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Nostalgia September 2017

As I Recall...

We’ve Come a Long Way, Baby

By Jerry Ginther

It was like wanting to learn to mow the lawn; once I had accomplished that, I was hard to find when it came time to actually mow.

If you’re a baby boomer you might remember a cigarette commercial many years ago that touted “You’ve come a long way, baby.”  Actually, if you’re in that group, we have come a long way together, and we’ve seen and experienced a lot along the way.

At my age – and I date back long before that commercial – I’m beginning to understand the generation gap a little better: you know what you grow up with. We didn’t grow up with cell phones and computers. As for computers, the only one we had was between our ears. Our only printout was accomplished with a pen or pencil. Oh, and, printing with one of those instruments was not allowed after the second grade unless explicitly required by the teacher. We had another method, cursive, and we were graded on penmanship. I don’t understand why that isn’t required today, but I digress.

I never cease to be amazed by the disbelief expressed by my children and grandchildren when I tell them that when I was a kid, the milkman delivered the milk in glass bottles to the front door step for city dwellers. The milk was not homogenized, and when milk stood undisturbed for several hours the cream would rise to the top. That fact is something that probably only dairy farmers would know today.

When we lived in the country we had a milk cow, and my mother would skim the cream and use it for breakfast coffee, cereal and butter. She taught me how to make butter by shaking the cream in a bottle, and it wasn’t long before I was making butter on a much larger scale. I don’t know how many hours I spent as a kid on the crank handle of a butter churn. The process was slow and tiring, but amazed me for a while. Notwithstanding the fact that once it became an assigned chore, it sort of lost its educational appeal. It was like wanting to learn to mow the lawn; once I had accomplished that, I was hard to find when it came time to actually mow.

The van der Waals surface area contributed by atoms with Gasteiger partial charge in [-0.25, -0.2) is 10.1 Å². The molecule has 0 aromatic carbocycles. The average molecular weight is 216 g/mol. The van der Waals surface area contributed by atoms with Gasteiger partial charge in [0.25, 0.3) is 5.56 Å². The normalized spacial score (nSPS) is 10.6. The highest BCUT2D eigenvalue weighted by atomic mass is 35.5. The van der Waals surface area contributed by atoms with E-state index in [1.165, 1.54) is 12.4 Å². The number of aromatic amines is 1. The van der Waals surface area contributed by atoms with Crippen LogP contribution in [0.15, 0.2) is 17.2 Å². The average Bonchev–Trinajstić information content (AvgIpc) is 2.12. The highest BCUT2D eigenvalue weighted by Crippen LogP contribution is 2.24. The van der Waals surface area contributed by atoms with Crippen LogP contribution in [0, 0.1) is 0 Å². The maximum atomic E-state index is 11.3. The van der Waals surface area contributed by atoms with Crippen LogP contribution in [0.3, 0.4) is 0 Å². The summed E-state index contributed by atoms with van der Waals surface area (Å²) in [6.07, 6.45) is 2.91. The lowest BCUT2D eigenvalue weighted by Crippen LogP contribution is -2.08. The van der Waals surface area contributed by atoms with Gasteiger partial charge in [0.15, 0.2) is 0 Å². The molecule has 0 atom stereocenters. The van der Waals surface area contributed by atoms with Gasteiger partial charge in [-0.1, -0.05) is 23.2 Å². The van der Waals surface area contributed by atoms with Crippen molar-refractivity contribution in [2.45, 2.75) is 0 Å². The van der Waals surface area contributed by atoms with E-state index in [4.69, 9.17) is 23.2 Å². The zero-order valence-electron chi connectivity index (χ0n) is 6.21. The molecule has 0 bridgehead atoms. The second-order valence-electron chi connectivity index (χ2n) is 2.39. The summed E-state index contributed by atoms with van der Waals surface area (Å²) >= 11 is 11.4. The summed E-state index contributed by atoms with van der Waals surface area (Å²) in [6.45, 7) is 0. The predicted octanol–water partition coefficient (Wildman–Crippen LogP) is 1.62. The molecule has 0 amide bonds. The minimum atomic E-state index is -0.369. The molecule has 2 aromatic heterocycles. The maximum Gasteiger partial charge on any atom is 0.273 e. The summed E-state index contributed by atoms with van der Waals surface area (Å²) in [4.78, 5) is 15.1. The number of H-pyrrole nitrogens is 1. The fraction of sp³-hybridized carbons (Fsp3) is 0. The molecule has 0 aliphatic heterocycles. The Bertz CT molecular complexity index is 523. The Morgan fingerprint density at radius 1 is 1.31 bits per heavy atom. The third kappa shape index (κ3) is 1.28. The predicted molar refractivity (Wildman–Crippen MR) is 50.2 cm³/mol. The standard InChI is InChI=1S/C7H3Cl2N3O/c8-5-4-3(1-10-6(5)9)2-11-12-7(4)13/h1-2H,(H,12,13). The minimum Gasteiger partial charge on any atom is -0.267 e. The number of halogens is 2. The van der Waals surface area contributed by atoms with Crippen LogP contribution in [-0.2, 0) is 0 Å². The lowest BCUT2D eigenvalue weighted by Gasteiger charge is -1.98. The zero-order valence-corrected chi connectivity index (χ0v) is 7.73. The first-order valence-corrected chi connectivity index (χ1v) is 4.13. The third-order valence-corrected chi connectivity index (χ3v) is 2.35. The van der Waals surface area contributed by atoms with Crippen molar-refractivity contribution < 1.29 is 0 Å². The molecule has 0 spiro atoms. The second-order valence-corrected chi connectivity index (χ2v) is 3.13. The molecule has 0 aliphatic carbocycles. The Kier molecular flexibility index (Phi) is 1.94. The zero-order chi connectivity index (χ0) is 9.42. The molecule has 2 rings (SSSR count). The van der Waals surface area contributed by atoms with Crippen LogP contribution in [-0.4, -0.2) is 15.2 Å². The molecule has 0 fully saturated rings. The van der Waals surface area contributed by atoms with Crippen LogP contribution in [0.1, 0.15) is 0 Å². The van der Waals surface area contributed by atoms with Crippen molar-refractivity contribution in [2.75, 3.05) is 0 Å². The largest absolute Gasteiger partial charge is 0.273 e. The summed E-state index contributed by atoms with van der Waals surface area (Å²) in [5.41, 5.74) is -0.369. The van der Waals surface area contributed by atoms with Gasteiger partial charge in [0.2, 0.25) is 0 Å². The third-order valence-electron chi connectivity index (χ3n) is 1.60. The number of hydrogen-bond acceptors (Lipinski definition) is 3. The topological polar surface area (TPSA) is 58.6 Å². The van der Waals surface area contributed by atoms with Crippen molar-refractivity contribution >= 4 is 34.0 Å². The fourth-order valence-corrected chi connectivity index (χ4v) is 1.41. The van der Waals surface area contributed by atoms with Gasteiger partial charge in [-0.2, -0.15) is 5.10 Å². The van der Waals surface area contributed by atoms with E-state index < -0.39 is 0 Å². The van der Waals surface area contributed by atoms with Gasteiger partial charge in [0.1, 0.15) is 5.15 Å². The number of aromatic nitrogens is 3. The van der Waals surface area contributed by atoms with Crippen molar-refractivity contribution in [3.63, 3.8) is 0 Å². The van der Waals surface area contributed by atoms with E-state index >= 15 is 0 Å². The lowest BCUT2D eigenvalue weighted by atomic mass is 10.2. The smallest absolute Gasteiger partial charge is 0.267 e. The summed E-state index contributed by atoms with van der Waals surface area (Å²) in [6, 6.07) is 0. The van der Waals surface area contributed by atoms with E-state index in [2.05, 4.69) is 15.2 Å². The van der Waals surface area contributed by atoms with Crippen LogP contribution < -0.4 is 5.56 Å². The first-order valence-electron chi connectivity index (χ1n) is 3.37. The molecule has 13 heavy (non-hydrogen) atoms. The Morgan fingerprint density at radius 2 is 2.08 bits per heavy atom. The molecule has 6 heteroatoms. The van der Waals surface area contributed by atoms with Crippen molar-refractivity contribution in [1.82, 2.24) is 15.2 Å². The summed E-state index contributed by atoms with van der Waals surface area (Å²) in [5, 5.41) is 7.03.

In that era, we kept our milk and other perishables in a container called an icebox. It was not as large as a refrigerator, but served the same purpose. It is especially amazing to my grandchildren that long ago a man delivered large blocks of ice in much the same manner as milk was delivered. The only difference was that the iceman actually brought the block of ice into the house and placed it in the icebox. (It did ring a bell with some of the young kids when they remembered they had heard older folks refer to their refrigerator as an icebox.) I added that the iceman hauled his ice in a horse drawn covered wagon, but it didn’t look like the prairie schooner our forebearers used to migrate westward.

As long as we were talking about horse drawn vehicles, I also touched on how the garbage was picked up for city folks in those days – picked up and hauled away with horse and wagon. However, there was a big difference in how garbage and trash was handled back then. The convenient trash bags of today had yet to be invented and folks were not required by any law or city ordinance to put the garbage in any container other than the garbage can.  Anything you had to throw away was dumped loose into the garbage can – and readily available to flies, dogs, rats and alley cats. However, some housewives would wrap their garbage in layers of newspapers. I suppose that made it less messy since putting a lid on the can didn’t always deter a hungry varmint. Another difference was that in those days the refuse was picked up from the alley, not street side in front of the house. There were city ordinances against blocking an alley; they were considered a thoroughfare for emergency vehicles and trash collection.

Yes, we have come a long way from those days, but unless one has lived long enough to see a transition between eras of significant change, it may be hard to appreciate the advances. Even we baby boomers don’t evaluate the passing of time the same. Many are glad those days are behind us while some still refer to our past as the good old days and seem bound to return there.

 

Jerry Ginther grew up in Sullivan, Illinois, served two years in the U.S. Army, 1966-68, and was employed by the Illinois Central Railroad as a telegraph operator and train dispatcher for nearly 25 years. He and his wife reside in Texas.

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